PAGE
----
you-in-japanese

How to Say “You” in Japanese and Avoid Calling Your Boss “Darling”

In Japanese, saying “you” can mean everything from “my beloved spouse” to “worthless piece of trash,” depending on the specific word you choose.

Wielding the correct version of “you” can help you make friends… or enemies.

It is a little trickier than in English, but learning how to address someone you are speaking to correctly will help your Japanese sound natural and fluent and could save you a missed business opportunity (or a punch in the face!).

Below is a quick guide to the meanings of five different ways to say “you” in Japanese so that you do not end up on the wrong side of whoever you are talking to.
 


 
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My Textbook Says “Anata”

It sure does! Textbooks generally do use あなた — anata to mean “you” at a beginner level, for clarity’s sake.

Although they can certainly teach you the fundamentals of grammar, using textbooks to learn might mean that your speech will sound unnatural until you reach an intermediate level or begin learning with more authentic Japanese resources.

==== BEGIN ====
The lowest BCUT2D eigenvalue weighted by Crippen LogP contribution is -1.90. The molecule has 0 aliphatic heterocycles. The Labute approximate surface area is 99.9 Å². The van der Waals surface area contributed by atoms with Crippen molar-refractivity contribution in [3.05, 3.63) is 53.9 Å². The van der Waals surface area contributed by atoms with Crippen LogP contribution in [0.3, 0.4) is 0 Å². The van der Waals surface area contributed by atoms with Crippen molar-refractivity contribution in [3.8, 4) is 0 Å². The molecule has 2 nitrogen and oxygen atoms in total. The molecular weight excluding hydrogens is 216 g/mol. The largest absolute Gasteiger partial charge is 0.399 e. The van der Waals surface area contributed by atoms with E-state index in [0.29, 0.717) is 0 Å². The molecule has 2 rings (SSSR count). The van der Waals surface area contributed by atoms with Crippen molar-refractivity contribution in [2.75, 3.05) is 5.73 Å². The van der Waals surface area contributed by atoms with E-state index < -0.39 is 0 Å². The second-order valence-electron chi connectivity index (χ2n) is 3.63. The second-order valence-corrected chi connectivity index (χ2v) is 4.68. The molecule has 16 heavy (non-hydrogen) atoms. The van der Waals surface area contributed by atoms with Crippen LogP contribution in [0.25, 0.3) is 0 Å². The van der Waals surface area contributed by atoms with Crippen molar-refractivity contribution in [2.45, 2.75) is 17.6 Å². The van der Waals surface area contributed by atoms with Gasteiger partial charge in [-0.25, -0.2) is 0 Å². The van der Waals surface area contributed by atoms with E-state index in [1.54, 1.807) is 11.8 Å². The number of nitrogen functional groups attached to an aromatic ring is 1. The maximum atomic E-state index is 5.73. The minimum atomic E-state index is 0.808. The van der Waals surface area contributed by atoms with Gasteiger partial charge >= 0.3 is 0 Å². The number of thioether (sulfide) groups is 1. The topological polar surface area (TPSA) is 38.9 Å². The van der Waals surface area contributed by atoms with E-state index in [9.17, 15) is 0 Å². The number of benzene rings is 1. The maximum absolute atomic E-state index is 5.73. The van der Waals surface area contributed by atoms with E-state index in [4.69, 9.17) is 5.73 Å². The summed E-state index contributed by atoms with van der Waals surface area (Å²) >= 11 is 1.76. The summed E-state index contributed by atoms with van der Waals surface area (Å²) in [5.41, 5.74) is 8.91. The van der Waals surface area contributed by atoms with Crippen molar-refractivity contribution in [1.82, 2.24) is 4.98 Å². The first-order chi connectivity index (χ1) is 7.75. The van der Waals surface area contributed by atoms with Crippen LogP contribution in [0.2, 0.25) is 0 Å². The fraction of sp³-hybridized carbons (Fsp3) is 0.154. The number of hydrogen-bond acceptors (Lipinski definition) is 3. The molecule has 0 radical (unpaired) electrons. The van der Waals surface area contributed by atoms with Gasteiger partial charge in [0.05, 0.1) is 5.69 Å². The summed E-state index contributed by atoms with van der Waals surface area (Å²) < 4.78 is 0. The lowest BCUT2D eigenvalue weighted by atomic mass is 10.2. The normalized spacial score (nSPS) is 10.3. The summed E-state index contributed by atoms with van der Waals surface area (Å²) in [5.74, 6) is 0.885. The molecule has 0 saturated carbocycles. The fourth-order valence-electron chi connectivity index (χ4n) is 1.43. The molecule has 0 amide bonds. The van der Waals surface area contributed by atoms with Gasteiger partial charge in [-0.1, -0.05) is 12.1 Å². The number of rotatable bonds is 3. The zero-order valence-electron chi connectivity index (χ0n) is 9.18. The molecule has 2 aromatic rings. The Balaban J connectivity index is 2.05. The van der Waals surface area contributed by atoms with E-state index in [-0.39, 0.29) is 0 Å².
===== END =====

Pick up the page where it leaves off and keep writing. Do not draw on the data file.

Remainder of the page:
You can use あなた to mean “you”—it is technically correct—but there are a lot of other ways to say (or not say) “you” in Japanese, and some are far more frequently used by native speakers.

Read on to find out more!

How to Say “You” in Japanese and Avoid Calling Your Boss “Darling”

The word “you” is a pronoun. Pronouns are words like “I,” “you,” “she,” “we” and so on, that substitute nouns to prevent repetition.

English pronouns come in many forms (e.g. I, my, me, mine) but they operate a little differently in Japanese. So while you need to learn a few more pronouns in order to address people at the correct level of politeness, you do not need to learn vastly different forms like “mine.” (Instead, a simple particle will do.)